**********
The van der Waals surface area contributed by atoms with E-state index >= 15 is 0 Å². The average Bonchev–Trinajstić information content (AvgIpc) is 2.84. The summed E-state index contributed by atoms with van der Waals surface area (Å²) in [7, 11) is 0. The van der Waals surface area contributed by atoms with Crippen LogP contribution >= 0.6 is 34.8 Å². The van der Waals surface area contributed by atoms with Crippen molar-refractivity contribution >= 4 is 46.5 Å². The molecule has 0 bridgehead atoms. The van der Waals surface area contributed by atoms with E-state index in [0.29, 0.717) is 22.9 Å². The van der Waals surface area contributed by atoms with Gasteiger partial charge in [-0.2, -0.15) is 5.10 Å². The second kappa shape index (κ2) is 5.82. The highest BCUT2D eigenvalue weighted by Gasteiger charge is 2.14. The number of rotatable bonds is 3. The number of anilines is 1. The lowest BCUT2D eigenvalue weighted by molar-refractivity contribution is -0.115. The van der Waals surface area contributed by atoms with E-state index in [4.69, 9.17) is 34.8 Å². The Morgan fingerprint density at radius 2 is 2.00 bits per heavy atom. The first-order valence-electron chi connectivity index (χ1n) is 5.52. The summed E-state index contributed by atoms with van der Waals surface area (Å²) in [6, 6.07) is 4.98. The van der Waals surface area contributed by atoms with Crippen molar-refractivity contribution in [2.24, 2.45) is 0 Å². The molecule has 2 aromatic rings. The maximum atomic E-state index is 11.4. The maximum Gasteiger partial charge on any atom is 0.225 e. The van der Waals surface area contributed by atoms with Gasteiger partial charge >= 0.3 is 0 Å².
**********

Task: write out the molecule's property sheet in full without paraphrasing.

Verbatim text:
The van der Waals surface area contributed by atoms with E-state index >= 15 is 0 Å². The average Bonchev–Trinajstić information content (AvgIpc) is 2.84. The summed E-state index contributed by atoms with van der Waals surface area (Å²) in [7, 11) is 0. The van der Waals surface area contributed by atoms with Crippen LogP contribution >= 0.6 is 34.8 Å². The van der Waals surface area contributed by atoms with Crippen molar-refractivity contribution >= 4 is 46.5 Å². The molecule has 0 bridgehead atoms. The van der Waals surface area contributed by atoms with E-state index in [0.29, 0.717) is 22.9 Å². The van der Waals surface area contributed by atoms with Gasteiger partial charge in [-0.2, -0.15) is 5.10 Å². The second kappa shape index (κ2) is 5.82. The highest BCUT2D eigenvalue weighted by Gasteiger charge is 2.14. The number of rotatable bonds is 3. The number of anilines is 1. The lowest BCUT2D eigenvalue weighted by molar-refractivity contribution is -0.115. The van der Waals surface area contributed by atoms with E-state index in [4.69, 9.17) is 34.8 Å². The Morgan fingerprint density at radius 2 is 2.00 bits per heavy atom. The first-order valence-electron chi connectivity index (χ1n) is 5.52. The summed E-state index contributed by atoms with van der Waals surface area (Å²) in [6, 6.07) is 4.98. The van der Waals surface area contributed by atoms with Crippen molar-refractivity contribution in [2.24, 2.45) is 0 Å². The molecule has 2 aromatic rings. The maximum atomic E-state index is 11.4. The maximum Gasteiger partial charge on any atom is 0.225 e. The van der Waals surface area contributed by atoms with Gasteiger partial charge >= 0.3 is 0 Å².